Parents who know how difficult it is to get therapy for their special needs children are helping to fill the gap with two centers they've opened in Gilbert over the past year.
The new centers have helped dozens of parents get off long waiting lists. They're both founded by parents who want to ensure that their kids, and other area kids, get the services they need.
The need is so great that Carrie Reed of Queen Creek is already expanding Lauren's Institute for Education, which opened last summer in south Gilbert at Queen Creek and Higley roads and serves more than 250 children with 80 therapists.
"We did it because we felt the community had stepped up and helped our daughter, gave her a chance at a new life," Reed said. "We wanted to give back and help other kids. We tried to do a one-stop shop, so kids can get all their needs met under one roof."
The institute is named in honor of her 7-year-old daughter, Lauren, who received an experimental stem cell transplant to treat Sanfilippo's syndrome. Lauren receives physical, occupational, music and other kinds of therapy at the center.
The idea of the center, founded by Reed and Lauren's habilitator, Margaret Travillion, was to bring therapies closer to Gilbert-area children who before had to drive as far as Scottsdale for services. The center also was designed to provide multiple therapies in one location, rather than having parents make appointments at multiple centers elsewhere.
"Lauren was sitting on waiting lists." Reed said. "She couldn't get the services she needed. It was very personal with us to do something to help."
Ann and Jacob Zuniga of Gilbert opened a similar center in December and are already serving dozens of kids at the Circle of Support they founded in north Gilbert at Lindsay and Elliot roads.
They adopted son Jaron, almost 7 years old, from Mozambique five years ago, and found themselves also struggling to find services, especially in the Gilbert vicinity. Jaron has cerebral palsy.
The center is newer, and is still looking for therapists and children to serve, Ann Zuniga said. It's about 25 percent full.
"When he started full-time school, we needed to go center-based, and there wasn't a whole lot in our area," Zuniga said. "We just saw there was a need." The Circle of Support also offers a variety of therapies, including occupational, physical and music, at the same location. Jacob Zuniga operates a dental office next door.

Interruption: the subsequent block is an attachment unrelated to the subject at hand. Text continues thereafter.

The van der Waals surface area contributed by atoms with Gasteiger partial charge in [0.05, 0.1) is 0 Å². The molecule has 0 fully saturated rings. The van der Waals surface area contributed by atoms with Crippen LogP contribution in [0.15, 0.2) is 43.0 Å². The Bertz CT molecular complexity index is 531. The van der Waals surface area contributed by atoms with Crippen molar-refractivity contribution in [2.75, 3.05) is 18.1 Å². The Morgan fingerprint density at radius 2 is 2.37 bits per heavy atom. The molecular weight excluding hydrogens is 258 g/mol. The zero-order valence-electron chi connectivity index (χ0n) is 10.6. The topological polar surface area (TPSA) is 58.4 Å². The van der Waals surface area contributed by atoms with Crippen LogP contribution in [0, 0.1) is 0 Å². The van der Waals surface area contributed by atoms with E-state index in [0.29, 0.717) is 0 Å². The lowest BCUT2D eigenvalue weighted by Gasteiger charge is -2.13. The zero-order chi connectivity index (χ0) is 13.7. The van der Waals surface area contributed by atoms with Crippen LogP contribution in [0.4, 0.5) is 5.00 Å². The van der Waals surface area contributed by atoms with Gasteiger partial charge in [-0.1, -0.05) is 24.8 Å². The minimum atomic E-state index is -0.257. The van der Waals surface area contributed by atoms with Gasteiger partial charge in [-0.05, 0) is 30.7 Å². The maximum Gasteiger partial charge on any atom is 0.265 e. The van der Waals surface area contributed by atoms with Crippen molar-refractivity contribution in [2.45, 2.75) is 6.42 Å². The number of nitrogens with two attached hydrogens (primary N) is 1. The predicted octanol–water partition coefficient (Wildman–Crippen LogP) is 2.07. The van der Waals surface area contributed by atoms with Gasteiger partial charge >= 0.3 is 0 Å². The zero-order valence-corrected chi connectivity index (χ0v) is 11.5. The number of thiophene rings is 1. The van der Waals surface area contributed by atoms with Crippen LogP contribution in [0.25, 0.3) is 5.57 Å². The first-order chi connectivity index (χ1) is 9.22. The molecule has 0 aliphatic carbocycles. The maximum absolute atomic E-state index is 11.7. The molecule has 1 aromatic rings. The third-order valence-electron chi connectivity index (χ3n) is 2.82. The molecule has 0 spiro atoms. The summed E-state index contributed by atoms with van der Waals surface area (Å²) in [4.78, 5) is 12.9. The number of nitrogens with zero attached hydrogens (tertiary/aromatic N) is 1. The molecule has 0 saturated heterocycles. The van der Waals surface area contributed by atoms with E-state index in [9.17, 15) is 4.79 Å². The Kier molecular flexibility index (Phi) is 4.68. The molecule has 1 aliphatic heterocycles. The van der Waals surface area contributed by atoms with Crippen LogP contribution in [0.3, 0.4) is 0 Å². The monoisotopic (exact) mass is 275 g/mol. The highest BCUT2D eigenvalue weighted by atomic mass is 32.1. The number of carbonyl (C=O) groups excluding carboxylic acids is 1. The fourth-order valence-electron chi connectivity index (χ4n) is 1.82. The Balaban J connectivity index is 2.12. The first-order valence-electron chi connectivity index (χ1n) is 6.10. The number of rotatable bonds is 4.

"Eventually we would like to expand to other services for the family and for the kids," Ann Zuniga said. "We really would like to do things like special needs camps and things like that."
On Wednesday, Jaron worked on his balance and his muscles, leaping on a trampoline in the colorful physical therapy room, and later pulling a pretend "car" as he walked backward.
It's hard work for the kids - who also want to just have fun like any other kids, and it helps to have one place where they feel safe, said Mary Sutton, a physical therapist who worked with Jaron.
"There's a huge need, lots of people waiting for therapy that they can't get in," she said.
Both centers operate through contracts with the state, but also take private donations for additional services they offer that the state doesn't cover. They also can provide home therapies. Kids are treated for autism, cerebral palsy and a variety of developmental needs.
Lauren's Institute recently began to offer classes in a private school for special needs children, and will expand to the first and second grades next school year. It also offers unique rooms featuring lights, sounds and textures meant to teach kids cause and effect, and to calm. Reed said she also hopes to open a branch in the West Valley, where she said there are also few resources.
And work is under way to open a larger physical therapy room as the center expands into a second, nearly 7,000-square-foot facility next door.
On Wednesday, parents at Lauren's Institute said they were thrilled to have a therapy center so close to their homes. Jeff Mitchell of Gilbert said he used to have to drive his son Jaden, 2, to Scottsdale for his therapy.
"We used to have to travel to different places," he said. "Now it's one place, and it's close."
Danielle Rodriguez of Gilbert said it makes a big difference when parents are establishing the centers, and as nonprofits. And it helps that therapists can communicate with each other about the children, she said, as she watched daughter Marissa. Marissa, who is autistic, was playing with lights in the center's calming room following a music therapy session.
"She understands where we are coming from," Rodriguez said of Carrie Reed.
The state doesn't track waiting lists for physical, occupational and other therapy needs for children.
But Becky Hancock, the child resource and referral coordinator for the Tempe-based Association for Supportive Child Care, said there have been long waiting lists for therapies for individual child needs for decades, and therapists are often scarce.
"There tends to be a shortage of professionally trained early childhood specialists," she said. "These parents face an amazing challenge to try to find what their children need. I really respect that they're creating these services on their own. There is demand for it."